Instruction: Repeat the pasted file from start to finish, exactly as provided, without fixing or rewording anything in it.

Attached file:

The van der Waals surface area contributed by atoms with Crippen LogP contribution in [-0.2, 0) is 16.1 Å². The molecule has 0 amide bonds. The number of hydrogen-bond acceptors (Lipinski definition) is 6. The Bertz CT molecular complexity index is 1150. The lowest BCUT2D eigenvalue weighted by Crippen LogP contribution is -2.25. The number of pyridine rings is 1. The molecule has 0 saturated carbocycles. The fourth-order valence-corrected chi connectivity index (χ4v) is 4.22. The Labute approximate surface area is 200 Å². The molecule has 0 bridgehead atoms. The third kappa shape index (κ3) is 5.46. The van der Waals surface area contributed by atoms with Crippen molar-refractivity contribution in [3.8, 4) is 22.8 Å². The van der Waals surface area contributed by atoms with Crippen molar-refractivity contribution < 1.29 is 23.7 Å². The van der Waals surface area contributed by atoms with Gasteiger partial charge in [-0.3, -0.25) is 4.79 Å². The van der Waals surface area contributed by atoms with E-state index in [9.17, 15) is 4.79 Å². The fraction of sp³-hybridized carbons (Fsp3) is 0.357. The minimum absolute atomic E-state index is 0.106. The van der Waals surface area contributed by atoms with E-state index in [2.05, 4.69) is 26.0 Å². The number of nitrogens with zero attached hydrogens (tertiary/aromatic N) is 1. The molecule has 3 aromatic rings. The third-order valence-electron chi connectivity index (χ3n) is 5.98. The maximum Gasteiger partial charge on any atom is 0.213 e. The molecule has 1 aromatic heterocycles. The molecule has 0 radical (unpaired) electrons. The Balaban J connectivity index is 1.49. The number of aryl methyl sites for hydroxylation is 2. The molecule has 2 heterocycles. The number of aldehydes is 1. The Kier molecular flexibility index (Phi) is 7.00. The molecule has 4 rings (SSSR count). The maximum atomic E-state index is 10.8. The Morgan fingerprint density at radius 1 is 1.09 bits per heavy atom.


The van der Waals surface area contributed by atoms with Crippen LogP contribution in [-0.2, 0) is 16.1 Å². The molecule has 0 amide bonds. The number of hydrogen-bond acceptors (Lipinski definition) is 6. The Bertz CT molecular complexity index is 1150. The lowest BCUT2D eigenvalue weighted by Crippen LogP contribution is -2.25. The number of pyridine rings is 1. The molecule has 0 saturated carbocycles. The fourth-order valence-corrected chi connectivity index (χ4v) is 4.22. The Labute approximate surface area is 200 Å². The molecule has 0 bridgehead atoms. The third kappa shape index (κ3) is 5.46. The van der Waals surface area contributed by atoms with Crippen molar-refractivity contribution in [3.8, 4) is 22.8 Å². The van der Waals surface area contributed by atoms with Crippen molar-refractivity contribution < 1.29 is 23.7 Å². The van der Waals surface area contributed by atoms with Gasteiger partial charge in [-0.3, -0.25) is 4.79 Å². The van der Waals surface area contributed by atoms with E-state index in [9.17, 15) is 4.79 Å². The fraction of sp³-hybridized carbons (Fsp3) is 0.357. The minimum absolute atomic E-state index is 0.106. The van der Waals surface area contributed by atoms with E-state index in [2.05, 4.69) is 26.0 Å². The number of nitrogens with zero attached hydrogens (tertiary/aromatic N) is 1. The molecule has 3 aromatic rings. The third-order valence-electron chi connectivity index (χ3n) is 5.98. The maximum Gasteiger partial charge on any atom is 0.213 e. The molecule has 1 aromatic heterocycles. The molecule has 0 radical (unpaired) electrons. The Balaban J connectivity index is 1.49. The number of aryl methyl sites for hydroxylation is 2. The molecule has 2 heterocycles. The number of aldehydes is 1. The Kier molecular flexibility index (Phi) is 7.00. The molecule has 4 rings (SSSR count). The maximum atomic E-state index is 10.8. The Morgan fingerprint density at radius 1 is 1.09 bits per heavy atom.